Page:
1. Welcome to the new Styleforum!

    We hope you’re as excited as we are to hang out in the new place. There are more new features that we’ll announce in the near future, but for now we hope you’ll enjoy the new site.

    We are currently fine-tuning the forum for your browsing pleasure, so bear with any lingering dust as we work to make Styleforum even more awesome than it was.

    Oh, and don’t forget to head over to the Styleforum Journal, because we’re giving away two pairs of Carmina shoes to celebrate our move!

    Please address any questions about using the new forum to support@styleforum.net

    Cheers,

    The Styleforum Team

    Dismiss Notice

2017 50 Book Challenge

Discussion in 'Entertainment, Culture, and Sports' started by edinatlanta, Dec 23, 2010.

  1. California Dreamer

    California Dreamer Well-Known Member

    Messages:
    5,539
    Joined:
    Nov 6, 2006
    Location:
    Melbourne
    1. A Tale for the Time Being 2. The Sun is God 3. The Keeper of Lost Causes 4. Lost and Found 5. Murder on the Eiffel Tower 6. How to be Both 7. Mr. Penumbra’s 24-Hour Bookstore 8. Zealot: The Life and Times of Jesus of Nazareth
    9. Levels of Life
    [​IMG]
    Levels of Life
    by Julian Barnes
    My rating: 4 of 5 stars

    Levels of Life is a series of three connected essays that Julian Barnes wrote in memory of his wife. He first looks at life above the ground, writing about the dawn of the aeronautical age and its impact on human technology and philosophy. Then he segues to life on the ground and discusses love and its potential disappointments, using an Englishman’s courtship of Sarah Bernhardt as his exemplar. Finally he moves to the real point of this book: life below the ground, what happens after the death of a loved one. While the first half of this book is interesting and chatty, it does not prepare you for the second, where the author changes gear. Barnes writes a compelling and moving treatise on grief, as he experienced it. It is full of wisdom and deep feeling. Very much worth reading.
    View all my reviews
     
  2. California Dreamer

    California Dreamer Well-Known Member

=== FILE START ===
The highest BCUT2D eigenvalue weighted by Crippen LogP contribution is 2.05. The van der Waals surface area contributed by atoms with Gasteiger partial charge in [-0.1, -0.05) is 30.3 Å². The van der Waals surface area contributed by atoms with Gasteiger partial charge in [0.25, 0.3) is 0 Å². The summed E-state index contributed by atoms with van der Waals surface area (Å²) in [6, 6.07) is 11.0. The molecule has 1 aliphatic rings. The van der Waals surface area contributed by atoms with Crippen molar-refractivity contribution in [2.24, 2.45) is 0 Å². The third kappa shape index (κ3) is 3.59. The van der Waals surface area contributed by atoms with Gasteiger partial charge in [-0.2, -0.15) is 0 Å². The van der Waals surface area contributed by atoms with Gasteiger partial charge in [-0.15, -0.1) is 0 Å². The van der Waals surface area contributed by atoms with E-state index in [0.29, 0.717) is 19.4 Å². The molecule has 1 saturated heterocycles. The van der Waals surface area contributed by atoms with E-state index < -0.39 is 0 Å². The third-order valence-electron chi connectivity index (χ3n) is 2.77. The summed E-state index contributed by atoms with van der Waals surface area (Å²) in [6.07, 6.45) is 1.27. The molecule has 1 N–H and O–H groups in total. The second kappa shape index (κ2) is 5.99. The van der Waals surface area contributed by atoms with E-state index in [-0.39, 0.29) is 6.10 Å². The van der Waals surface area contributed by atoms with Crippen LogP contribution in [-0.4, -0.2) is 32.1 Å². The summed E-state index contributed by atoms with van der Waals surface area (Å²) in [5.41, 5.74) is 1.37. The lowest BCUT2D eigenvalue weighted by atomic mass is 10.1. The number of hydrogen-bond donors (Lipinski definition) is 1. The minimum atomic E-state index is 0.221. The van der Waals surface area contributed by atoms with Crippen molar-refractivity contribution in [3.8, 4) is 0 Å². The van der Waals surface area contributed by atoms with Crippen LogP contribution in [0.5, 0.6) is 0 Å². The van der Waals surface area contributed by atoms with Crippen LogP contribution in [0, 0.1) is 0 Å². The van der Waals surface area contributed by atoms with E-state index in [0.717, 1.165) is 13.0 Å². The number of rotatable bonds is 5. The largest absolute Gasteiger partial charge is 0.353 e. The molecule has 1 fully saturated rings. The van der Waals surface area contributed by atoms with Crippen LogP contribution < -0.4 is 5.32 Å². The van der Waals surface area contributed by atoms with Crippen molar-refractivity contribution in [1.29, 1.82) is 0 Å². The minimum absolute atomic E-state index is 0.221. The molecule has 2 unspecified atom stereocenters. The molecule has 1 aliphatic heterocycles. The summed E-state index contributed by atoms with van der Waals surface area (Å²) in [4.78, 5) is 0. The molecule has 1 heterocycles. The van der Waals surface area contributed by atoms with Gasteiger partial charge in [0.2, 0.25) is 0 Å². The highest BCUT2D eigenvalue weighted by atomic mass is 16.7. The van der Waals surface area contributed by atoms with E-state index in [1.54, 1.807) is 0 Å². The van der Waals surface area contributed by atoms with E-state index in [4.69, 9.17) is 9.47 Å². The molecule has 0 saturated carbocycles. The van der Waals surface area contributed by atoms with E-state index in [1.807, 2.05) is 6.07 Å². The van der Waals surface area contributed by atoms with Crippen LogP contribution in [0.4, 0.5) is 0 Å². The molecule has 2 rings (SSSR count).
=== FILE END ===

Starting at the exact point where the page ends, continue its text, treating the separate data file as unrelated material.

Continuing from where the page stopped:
Messages:
    5,539
    Joined:
    Nov 6, 2006
    Location:
    Melbourne
    

    I’ve read a fair bit of Moorcock. Years ago I tackled the Eternal Champion series, but only got about halfway through. I couldn’t find them anywhere. I might look for that one.

    Have you read Pullman’s book The Scoundrel Christ? That’s on the remainder tables these days, and might be worth a look.
     
  3. clockwise

    clockwise Well-Known Member

    Messages:
    1,408
    Joined:
    Apr 22, 2010
    Location:
    Hong Kong via Gothenburg
    
    I liked that one too. Barnes is almost always very very good.
     
  4. Geoffrey Firmin

    Geoffrey Firmin Well-Known Member

    Messages:
    4,991
    Joined:
    Dec 4, 2010
    Location:
    South West of the Black Stump
    

    No did consider it as i read some very good reviews at the time of its release, it provoked a bit of controversy in some circles but was other wise engaged so didn't pick it up.
     
    Last edited: Feb 22, 2015
  5. clockwise

    clockwise Well-Known Member

    Messages:
    1,408
    Joined:
    Apr 22, 2010
    Location:
    Hong Kong via Gothenburg
    Clockwise counting 16/50: Anthony Quinn - Curtain Call (2015)

    Very nice novel about some interesting characters in London 1936. We follow an elderly homosexual well known theatre critic, his loyal secretary, a successful portrait painter, an escort lady and a stage actress. These people's lives intertwine as a serial killer terrorises the city. The novel reminded me of Sarah Waters historical novels and the characters gave me a Somerset Maughamesque feeling.
     
  6. LonerMatt

    LonerMatt Well-Known Member

    Messages:
    2,312
    Joined:
    Nov 2, 2012